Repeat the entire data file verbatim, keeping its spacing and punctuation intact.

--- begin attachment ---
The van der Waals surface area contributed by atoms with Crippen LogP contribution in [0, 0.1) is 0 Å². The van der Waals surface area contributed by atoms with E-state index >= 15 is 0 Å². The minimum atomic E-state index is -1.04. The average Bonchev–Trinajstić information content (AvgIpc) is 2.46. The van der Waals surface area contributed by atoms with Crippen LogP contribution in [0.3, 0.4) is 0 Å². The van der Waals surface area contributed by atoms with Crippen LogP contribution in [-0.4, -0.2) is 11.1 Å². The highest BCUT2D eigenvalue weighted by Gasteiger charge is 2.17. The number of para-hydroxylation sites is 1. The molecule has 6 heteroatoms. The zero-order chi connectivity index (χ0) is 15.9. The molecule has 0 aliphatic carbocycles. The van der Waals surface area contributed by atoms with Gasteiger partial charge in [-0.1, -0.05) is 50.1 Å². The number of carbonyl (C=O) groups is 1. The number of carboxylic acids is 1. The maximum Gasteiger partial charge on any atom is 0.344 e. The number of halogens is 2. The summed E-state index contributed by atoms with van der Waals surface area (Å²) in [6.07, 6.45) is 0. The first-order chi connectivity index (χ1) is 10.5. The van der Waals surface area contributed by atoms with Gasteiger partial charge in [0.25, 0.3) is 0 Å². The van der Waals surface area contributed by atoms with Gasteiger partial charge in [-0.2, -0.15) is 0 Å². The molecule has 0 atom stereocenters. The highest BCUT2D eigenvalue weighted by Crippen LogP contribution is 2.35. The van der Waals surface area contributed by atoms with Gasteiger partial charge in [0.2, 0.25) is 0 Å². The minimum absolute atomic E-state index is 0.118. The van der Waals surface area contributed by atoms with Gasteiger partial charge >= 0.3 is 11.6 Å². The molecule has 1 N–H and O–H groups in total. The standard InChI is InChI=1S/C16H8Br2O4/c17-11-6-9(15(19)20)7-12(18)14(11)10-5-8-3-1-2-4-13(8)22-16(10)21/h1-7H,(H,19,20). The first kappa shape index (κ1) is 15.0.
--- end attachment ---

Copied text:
The van der Waals surface area contributed by atoms with Crippen LogP contribution in [0, 0.1) is 0 Å². The van der Waals surface area contributed by atoms with E-state index >= 15 is 0 Å². The minimum atomic E-state index is -1.04. The average Bonchev–Trinajstić information content (AvgIpc) is 2.46. The van der Waals surface area contributed by atoms with Crippen LogP contribution in [0.3, 0.4) is 0 Å². The van der Waals surface area contributed by atoms with Crippen LogP contribution in [-0.4, -0.2) is 11.1 Å². The highest BCUT2D eigenvalue weighted by Gasteiger charge is 2.17. The number of para-hydroxylation sites is 1. The molecule has 6 heteroatoms. The zero-order chi connectivity index (χ0) is 15.9. The molecule has 0 aliphatic carbocycles. The van der Waals surface area contributed by atoms with Gasteiger partial charge in [-0.1, -0.05) is 50.1 Å². The number of carbonyl (C=O) groups is 1. The number of carboxylic acids is 1. The maximum Gasteiger partial charge on any atom is 0.344 e. The number of halogens is 2. The summed E-state index contributed by atoms with van der Waals surface area (Å²) in [6.07, 6.45) is 0. The first-order chi connectivity index (χ1) is 10.5. The van der Waals surface area contributed by atoms with Gasteiger partial charge in [0.25, 0.3) is 0 Å². The van der Waals surface area contributed by atoms with Gasteiger partial charge in [-0.2, -0.15) is 0 Å². The molecule has 0 atom stereocenters. The highest BCUT2D eigenvalue weighted by Crippen LogP contribution is 2.35. The van der Waals surface area contributed by atoms with Gasteiger partial charge in [0.2, 0.25) is 0 Å². The minimum absolute atomic E-state index is 0.118. The van der Waals surface area contributed by atoms with Gasteiger partial charge >= 0.3 is 11.6 Å². The molecule has 1 N–H and O–H groups in total. The standard InChI is InChI=1S/C16H8Br2O4/c17-11-6-9(15(19)20)7-12(18)14(11)10-5-8-3-1-2-4-13(8)22-16(10)21/h1-7H,(H,19,20). The first kappa shape index (κ1) is 15.0.